Intimacy and Innovation
How does customer intimacy make your business more innovative?
IF businesses want to differentiate through customer intimacy
WE make experiences the true focus of innovation
Today’s economy has been built on customer intimacy. Those companies who are closest to the needs and motivations of people who live and work with their products tend to be not only the most innovative but also the most influential in the marketplace. So how do you turn insights into competitive advantage, and who is doing it best?
When Hurricane Irma was about to strike Florida, Tesla used their understanding of customers to prove their credentials as one of the world’s most innovative mobility solution providers. Knowing that people would need to drive to safety before the storm hit, Tesla were able to remotely upgrade Model S and Model X cars in Florida, unlocking extra battery performance so that they could travel further without needing to recharge(1).
By knowing exactly where their customers were and empathizing with the situation they were in, Tesla were able to use their technology to provide a service that far surpassed customer expectations.
Getting closer to customers is also helping to drive innovation in Architecture, Engineering and Construction. In an industry which has often experienced transparency issues between stakeholders, solutions such as the 3DEXPERIENCE® platform are helping to bring owners into every aspect of the ideation and design process.
For instance, construction and manufacturing technology company CadMakers, Inc. works with AEC customers to virtually build construction projects in 3D, using the input of every team member, from architects to electrical contractors. In addition to facilitating enhanced collaboration between stakeholders and avoiding constructability issues on site, CadMakers enables direct to manufacturing for multiple building systems to optimize the construction site, with the final output of a virtual model to help owners imagine every aspect of how someone might live or work in the building they have commissioned.
Virtual and augmented reality are giving architects and engineers a more intimate understanding of how the physical spaces they create will affect the emotional world of citizens. Where they might look, move, pause or feel sunlight on their skin. As Brian Hopkins, Director of Applied Computing at Ennead Architects described the trend in a recent Metropolis magazine article, “It makes the quantifiable qualitative… We’re humanizing the data.”(2)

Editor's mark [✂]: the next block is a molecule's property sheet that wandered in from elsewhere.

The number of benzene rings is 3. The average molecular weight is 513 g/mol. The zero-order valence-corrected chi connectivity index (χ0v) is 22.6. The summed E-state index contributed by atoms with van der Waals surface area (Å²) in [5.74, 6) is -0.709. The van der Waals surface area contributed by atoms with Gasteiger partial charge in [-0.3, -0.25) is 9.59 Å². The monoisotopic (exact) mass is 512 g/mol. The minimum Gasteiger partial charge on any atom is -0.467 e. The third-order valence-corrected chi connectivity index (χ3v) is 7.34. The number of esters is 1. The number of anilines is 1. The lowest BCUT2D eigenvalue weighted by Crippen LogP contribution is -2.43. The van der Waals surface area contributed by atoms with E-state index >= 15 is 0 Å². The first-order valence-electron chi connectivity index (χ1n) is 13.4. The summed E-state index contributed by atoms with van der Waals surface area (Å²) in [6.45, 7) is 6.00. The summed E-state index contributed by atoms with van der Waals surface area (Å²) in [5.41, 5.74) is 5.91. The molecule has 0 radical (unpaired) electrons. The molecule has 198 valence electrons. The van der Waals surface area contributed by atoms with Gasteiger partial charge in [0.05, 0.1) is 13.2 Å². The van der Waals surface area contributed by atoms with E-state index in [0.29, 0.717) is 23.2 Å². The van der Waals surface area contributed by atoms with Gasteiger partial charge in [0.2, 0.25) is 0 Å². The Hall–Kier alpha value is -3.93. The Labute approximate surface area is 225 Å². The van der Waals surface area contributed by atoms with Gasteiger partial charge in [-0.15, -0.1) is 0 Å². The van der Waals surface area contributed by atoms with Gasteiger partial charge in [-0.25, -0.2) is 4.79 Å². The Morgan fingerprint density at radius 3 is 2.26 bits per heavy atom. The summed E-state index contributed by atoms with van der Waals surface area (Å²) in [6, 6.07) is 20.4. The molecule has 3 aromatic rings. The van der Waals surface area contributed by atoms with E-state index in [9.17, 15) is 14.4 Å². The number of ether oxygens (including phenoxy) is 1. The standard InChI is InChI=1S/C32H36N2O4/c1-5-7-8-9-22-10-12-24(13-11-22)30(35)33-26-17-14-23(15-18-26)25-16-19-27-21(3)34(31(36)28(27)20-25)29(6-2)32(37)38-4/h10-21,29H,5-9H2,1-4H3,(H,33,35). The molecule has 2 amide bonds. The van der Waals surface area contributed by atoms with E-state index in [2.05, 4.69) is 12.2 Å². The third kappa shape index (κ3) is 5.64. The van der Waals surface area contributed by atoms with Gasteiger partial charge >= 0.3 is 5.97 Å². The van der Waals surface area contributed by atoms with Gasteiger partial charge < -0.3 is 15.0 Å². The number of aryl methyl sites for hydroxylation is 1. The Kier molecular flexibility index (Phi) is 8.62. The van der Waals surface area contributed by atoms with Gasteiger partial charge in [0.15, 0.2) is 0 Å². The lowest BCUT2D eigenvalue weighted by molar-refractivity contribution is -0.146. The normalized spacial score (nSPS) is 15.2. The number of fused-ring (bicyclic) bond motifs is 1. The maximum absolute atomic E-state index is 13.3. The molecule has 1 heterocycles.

But as the results of Forrester’s Customer Obsession Maturity Index (see below) demonstrate, there is still a way to go before every business recognizes the importance of customer intimacy. Intimacy that has either been fueled by innovative thinking or will help to fuel it in the future.
This gradual pace of change is enabling the most disruptive companies to move into new markets and gain customers from more complacent organizations. One notable example being the healthcare sector, where sportswear manufacturers are now creating wearable technology and gathering the most intimate data about users. Data that these users now expect to help them attain or maintain the lifestyle they aspire to.
I worked closely with engineers and astrophysicists for three years to develop VITAE. It’s about connecting life. Creating and innovating, tearing down barriers.
Gathering and analyzing information from an unconventional combination of specialists is also enabling artist Anilore Banon to push boundaries with her current Vitae project. As well as featuring one million hand prints from people around the world, the ambitious lunar sculpture she is proposing has brought together astrophysicists, engineers and 3D printers to work together on the 3DEXPERIENCE platform.
Whether it’s simulating scientific solutions to artistic challenges, or enabling architects and engineers to live more closely with the buildings and machines they are yet to make, customer intimacy is the new competitive arena and winning there means putting experiences at the heart of every innovation.
The customer obsession maturity matrix index shows that most firms score low
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